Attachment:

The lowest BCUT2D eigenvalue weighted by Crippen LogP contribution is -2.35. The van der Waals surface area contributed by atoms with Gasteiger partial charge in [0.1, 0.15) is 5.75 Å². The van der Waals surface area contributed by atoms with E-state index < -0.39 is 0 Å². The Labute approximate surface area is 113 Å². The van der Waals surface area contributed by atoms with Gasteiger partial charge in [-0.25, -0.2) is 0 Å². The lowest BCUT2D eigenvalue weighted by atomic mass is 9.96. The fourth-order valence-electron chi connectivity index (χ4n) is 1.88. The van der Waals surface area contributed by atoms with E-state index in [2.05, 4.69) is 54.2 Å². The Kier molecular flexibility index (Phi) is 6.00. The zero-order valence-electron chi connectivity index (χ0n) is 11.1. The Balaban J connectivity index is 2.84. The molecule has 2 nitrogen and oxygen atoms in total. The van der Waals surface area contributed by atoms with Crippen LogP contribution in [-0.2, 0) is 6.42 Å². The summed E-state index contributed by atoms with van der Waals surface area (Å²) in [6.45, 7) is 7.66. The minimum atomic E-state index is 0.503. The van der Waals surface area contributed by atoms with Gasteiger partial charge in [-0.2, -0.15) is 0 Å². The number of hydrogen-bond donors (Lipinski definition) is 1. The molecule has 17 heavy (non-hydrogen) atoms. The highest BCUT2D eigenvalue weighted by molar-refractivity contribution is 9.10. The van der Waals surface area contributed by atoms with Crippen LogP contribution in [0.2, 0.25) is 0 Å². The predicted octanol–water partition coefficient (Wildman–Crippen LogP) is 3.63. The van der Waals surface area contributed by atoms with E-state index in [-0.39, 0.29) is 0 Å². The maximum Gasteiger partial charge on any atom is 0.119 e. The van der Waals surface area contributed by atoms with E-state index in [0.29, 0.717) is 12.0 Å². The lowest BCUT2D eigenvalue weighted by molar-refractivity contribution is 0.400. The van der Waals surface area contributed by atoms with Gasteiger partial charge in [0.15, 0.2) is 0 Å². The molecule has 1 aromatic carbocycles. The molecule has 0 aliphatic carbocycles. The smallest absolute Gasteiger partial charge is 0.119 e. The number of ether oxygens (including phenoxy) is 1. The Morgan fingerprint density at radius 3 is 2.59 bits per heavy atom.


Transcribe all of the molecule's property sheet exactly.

The lowest BCUT2D eigenvalue weighted by Crippen LogP contribution is -2.35. The van der Waals surface area contributed by atoms with Gasteiger partial charge in [0.1, 0.15) is 5.75 Å². The van der Waals surface area contributed by atoms with E-state index < -0.39 is 0 Å². The Labute approximate surface area is 113 Å². The van der Waals surface area contributed by atoms with Gasteiger partial charge in [-0.25, -0.2) is 0 Å². The lowest BCUT2D eigenvalue weighted by atomic mass is 9.96. The fourth-order valence-electron chi connectivity index (χ4n) is 1.88. The van der Waals surface area contributed by atoms with E-state index in [2.05, 4.69) is 54.2 Å². The Kier molecular flexibility index (Phi) is 6.00. The zero-order valence-electron chi connectivity index (χ0n) is 11.1. The Balaban J connectivity index is 2.84. The molecule has 2 nitrogen and oxygen atoms in total. The van der Waals surface area contributed by atoms with Crippen LogP contribution in [-0.2, 0) is 6.42 Å². The summed E-state index contributed by atoms with van der Waals surface area (Å²) in [6.45, 7) is 7.66. The minimum atomic E-state index is 0.503. The van der Waals surface area contributed by atoms with Gasteiger partial charge in [-0.2, -0.15) is 0 Å². The number of hydrogen-bond donors (Lipinski definition) is 1. The molecule has 17 heavy (non-hydrogen) atoms. The highest BCUT2D eigenvalue weighted by molar-refractivity contribution is 9.10. The van der Waals surface area contributed by atoms with Crippen LogP contribution in [0.2, 0.25) is 0 Å². The predicted octanol–water partition coefficient (Wildman–Crippen LogP) is 3.63. The van der Waals surface area contributed by atoms with E-state index in [-0.39, 0.29) is 0 Å². The maximum Gasteiger partial charge on any atom is 0.119 e. The van der Waals surface area contributed by atoms with E-state index in [0.29, 0.717) is 12.0 Å². The lowest BCUT2D eigenvalue weighted by molar-refractivity contribution is 0.400. The van der Waals surface area contributed by atoms with Gasteiger partial charge in [0.15, 0.2) is 0 Å². The molecule has 1 aromatic carbocycles. The molecule has 0 aliphatic carbocycles. The smallest absolute Gasteiger partial charge is 0.119 e. The number of ether oxygens (including phenoxy) is 1. The Morgan fingerprint density at radius 3 is 2.59 bits per heavy atom.